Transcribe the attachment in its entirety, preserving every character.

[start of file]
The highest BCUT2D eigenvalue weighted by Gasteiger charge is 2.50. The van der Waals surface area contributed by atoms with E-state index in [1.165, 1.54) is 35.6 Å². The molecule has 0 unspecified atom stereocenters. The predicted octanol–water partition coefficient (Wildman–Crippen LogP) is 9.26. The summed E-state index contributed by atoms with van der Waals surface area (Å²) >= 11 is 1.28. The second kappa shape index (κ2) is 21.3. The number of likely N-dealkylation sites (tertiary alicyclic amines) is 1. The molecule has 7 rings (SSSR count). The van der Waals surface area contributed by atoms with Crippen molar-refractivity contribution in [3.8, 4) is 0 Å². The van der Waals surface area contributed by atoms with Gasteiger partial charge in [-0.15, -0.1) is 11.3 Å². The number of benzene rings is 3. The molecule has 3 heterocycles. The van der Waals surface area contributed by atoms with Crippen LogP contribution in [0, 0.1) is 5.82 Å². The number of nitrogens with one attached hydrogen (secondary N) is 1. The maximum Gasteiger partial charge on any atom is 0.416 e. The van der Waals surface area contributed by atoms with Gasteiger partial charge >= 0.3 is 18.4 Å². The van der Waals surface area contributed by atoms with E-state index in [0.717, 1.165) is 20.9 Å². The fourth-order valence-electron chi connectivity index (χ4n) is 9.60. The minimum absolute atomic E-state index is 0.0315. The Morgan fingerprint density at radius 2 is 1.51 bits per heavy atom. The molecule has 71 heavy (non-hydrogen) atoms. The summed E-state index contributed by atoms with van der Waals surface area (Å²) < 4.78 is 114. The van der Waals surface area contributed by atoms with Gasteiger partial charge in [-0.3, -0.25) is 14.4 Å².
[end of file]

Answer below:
The highest BCUT2D eigenvalue weighted by Gasteiger charge is 2.50. The van der Waals surface area contributed by atoms with E-state index in [1.165, 1.54) is 35.6 Å². The molecule has 0 unspecified atom stereocenters. The predicted octanol–water partition coefficient (Wildman–Crippen LogP) is 9.26. The summed E-state index contributed by atoms with van der Waals surface area (Å²) >= 11 is 1.28. The second kappa shape index (κ2) is 21.3. The number of likely N-dealkylation sites (tertiary alicyclic amines) is 1. The molecule has 7 rings (SSSR count). The van der Waals surface area contributed by atoms with Crippen molar-refractivity contribution in [3.8, 4) is 0 Å². The van der Waals surface area contributed by atoms with Gasteiger partial charge in [-0.15, -0.1) is 11.3 Å². The number of benzene rings is 3. The molecule has 3 heterocycles. The van der Waals surface area contributed by atoms with Crippen LogP contribution in [0, 0.1) is 5.82 Å². The number of nitrogens with one attached hydrogen (secondary N) is 1. The maximum Gasteiger partial charge on any atom is 0.416 e. The van der Waals surface area contributed by atoms with Gasteiger partial charge >= 0.3 is 18.4 Å². The van der Waals surface area contributed by atoms with E-state index in [0.717, 1.165) is 20.9 Å². The fourth-order valence-electron chi connectivity index (χ4n) is 9.60. The minimum absolute atomic E-state index is 0.0315. The Morgan fingerprint density at radius 2 is 1.51 bits per heavy atom. The molecule has 71 heavy (non-hydrogen) atoms. The summed E-state index contributed by atoms with van der Waals surface area (Å²) < 4.78 is 114. The van der Waals surface area contributed by atoms with Gasteiger partial charge in [-0.3, -0.25) is 14.4 Å².